THAT SALVATION MAY REACH TO THE ENDS OF THE EARTH


Second Sunday in Ordinary Time(A) / Feast of the Santo Nino (Philippines)
January 16, 2011

Readings: Is 49:3,5-6 / 1Cor 1:1-3 / Jn 1:29-34 (2nd Sunday)
or Is 9:1-6 / Eph 1:3-6,15-18 / Mt 18:1-5,10 (Feast of the Santo Nino)


I write from atop my perch over at Maloloj, at the Archdiocesan Retreat House of Guam. Working during the break from the proceedings of the clergy convocation, I find myself experiencing writer’s block, feeling myself totally devoid of all inspiration, inside my aircon-less room in the hot sultry Guam weather at its worst in early afternoon.


My attention is occasionally captured by the placid sea just a couple of hundred feet from my window, out into the open Pacific, where storms that hit the Philippines or go to the northwesterly direction, are spawned. The sea reminds me of the vastness not only of creation but the vastness of the mission that we members of the clergy are indirectly talking about, even if it were not the primary agendum of the convocation.


Isaiah speaks of God’s dream. He writes about His vision of a servant, who would work so that Israel might be brought back and gathered once more to Him. He pines for restoration. He refers to survivors, and he conjures up images of a “light to the nations,” all for the focused goal and end – that His salvation might reach to the ends of the earth.”


The whole Catholic world has now set its sights to some other aspect of the mystery of salvation, although in the Philippines, Catholics enjoy some kind of a last hurrah for the Christmas mystery, celebrating as they do, the feast of the Holy Child, the Santo Nino. In a peculiar twist of the power of culture to influence even the most logical theological and liturgical principles, the Philippines celebrated in several places, last Sunday, not the Baptism of the Lord, but the feast of the Black Nazarene. Illogical ... Unsound liturgically speaking ... and perhaps to some quarters, even theologically bizarre!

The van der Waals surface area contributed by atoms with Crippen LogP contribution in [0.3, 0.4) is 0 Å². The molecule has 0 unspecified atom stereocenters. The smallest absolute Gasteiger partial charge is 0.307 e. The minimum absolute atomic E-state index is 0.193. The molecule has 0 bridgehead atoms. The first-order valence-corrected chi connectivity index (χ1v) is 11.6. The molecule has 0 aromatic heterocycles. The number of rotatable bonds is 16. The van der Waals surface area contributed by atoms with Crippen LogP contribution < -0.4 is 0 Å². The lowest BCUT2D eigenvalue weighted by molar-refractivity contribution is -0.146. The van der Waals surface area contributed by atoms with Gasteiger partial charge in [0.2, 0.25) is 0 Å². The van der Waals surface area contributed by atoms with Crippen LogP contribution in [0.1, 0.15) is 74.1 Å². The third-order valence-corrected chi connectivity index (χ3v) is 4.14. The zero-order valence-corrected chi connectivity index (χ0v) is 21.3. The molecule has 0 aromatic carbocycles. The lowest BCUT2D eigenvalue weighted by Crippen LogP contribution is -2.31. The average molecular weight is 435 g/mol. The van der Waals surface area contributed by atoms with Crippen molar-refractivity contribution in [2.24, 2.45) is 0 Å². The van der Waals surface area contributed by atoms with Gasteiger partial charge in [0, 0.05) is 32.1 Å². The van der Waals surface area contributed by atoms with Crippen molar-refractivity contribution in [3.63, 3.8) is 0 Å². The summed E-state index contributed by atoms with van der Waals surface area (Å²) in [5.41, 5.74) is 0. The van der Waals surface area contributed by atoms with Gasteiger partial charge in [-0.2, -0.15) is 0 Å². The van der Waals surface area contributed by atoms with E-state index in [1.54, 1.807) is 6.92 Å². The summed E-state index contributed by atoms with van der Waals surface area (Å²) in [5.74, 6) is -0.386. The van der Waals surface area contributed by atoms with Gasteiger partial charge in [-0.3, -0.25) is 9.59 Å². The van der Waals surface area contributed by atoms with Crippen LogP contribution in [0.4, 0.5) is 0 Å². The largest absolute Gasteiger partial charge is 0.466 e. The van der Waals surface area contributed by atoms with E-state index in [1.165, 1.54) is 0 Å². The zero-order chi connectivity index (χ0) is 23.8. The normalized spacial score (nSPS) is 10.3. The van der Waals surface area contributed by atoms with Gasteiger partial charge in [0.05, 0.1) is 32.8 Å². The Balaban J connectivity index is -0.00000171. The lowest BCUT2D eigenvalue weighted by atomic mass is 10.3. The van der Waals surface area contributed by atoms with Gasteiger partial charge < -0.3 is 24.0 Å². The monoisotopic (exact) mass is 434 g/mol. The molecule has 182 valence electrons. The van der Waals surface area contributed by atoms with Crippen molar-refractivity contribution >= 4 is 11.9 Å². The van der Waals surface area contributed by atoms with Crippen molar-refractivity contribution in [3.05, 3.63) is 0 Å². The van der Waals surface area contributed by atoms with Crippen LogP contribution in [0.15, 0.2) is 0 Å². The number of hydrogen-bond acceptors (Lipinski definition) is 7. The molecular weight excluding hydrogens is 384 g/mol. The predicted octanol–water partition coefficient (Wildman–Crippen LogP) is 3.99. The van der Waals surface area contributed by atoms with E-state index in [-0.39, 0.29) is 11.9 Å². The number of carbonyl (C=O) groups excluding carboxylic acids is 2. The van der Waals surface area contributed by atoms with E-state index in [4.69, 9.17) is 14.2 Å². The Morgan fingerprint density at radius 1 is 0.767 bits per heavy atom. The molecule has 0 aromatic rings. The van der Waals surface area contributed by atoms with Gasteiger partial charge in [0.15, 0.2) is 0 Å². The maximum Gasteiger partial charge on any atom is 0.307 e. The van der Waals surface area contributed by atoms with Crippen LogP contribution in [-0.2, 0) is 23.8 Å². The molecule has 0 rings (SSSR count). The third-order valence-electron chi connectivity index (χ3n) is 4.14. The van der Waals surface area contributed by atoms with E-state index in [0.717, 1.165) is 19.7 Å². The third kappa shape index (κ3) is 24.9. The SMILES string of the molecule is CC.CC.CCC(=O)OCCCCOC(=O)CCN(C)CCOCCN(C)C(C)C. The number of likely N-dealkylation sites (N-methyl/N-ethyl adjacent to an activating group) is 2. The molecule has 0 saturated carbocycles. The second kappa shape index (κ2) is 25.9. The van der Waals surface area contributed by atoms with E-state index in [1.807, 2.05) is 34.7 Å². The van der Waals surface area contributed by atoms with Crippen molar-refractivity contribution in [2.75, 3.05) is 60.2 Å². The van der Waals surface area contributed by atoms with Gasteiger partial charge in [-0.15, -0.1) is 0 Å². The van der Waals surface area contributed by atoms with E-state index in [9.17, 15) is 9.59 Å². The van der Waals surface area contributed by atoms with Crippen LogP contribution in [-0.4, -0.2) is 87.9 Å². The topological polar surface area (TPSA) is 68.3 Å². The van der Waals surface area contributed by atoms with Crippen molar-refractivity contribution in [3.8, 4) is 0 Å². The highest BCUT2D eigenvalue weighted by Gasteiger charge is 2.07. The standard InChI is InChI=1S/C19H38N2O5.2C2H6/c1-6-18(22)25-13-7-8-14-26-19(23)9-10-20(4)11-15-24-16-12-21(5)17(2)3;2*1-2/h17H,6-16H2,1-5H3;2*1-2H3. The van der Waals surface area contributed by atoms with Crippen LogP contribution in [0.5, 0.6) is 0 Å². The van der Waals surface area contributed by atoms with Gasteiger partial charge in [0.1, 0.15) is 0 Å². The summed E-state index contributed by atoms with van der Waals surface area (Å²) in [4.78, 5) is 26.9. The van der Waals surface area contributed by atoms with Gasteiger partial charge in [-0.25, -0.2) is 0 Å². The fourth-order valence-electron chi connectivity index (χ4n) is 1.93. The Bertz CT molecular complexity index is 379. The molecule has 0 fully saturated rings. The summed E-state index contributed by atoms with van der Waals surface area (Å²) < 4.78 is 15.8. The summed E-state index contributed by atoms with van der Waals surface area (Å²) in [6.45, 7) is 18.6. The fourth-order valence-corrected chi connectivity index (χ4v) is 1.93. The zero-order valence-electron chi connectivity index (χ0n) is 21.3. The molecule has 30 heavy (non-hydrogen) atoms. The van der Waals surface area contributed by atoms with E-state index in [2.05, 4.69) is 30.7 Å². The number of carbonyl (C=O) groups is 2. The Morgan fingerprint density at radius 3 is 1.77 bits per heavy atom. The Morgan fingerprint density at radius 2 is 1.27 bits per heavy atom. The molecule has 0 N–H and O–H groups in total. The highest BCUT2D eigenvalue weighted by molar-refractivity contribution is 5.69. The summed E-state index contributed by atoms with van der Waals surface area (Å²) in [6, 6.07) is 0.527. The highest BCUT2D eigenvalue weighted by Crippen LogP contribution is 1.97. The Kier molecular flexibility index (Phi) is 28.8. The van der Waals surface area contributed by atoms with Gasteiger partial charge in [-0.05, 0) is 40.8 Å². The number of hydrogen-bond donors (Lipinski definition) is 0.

But in the long run, we celebrate a God of wonders, a God of multi-faceted mystery ... a God who wrought for us, one and only one dream – our salvation! This is the overweening focus of God. This is the overriding dream of one whose sole desire, right from the moment Adam and Eve lost their bearings, is so that His “salvation might reach to the ends of the earth.”


This dream led Him to choose men to accomplish this goal. Isaiah refers to the servant, a mysterious figure that was gradually revealed to be the Son whose birth we celebrated last Christmas, whose childhood is now celebrated with so much fanfare all over the Philippines. This is the same dream brought to partial realization in and through Paul the Apostle, who now writes to the recalcitrant Corinthians, the object of his predilection.


The dream is the same one made possible by John the Baptist, ever the best supporting actor of sorts, who did his bit role, but whose effects still ripple greatly in the life of the Church, and the trajectory of the history of salvation.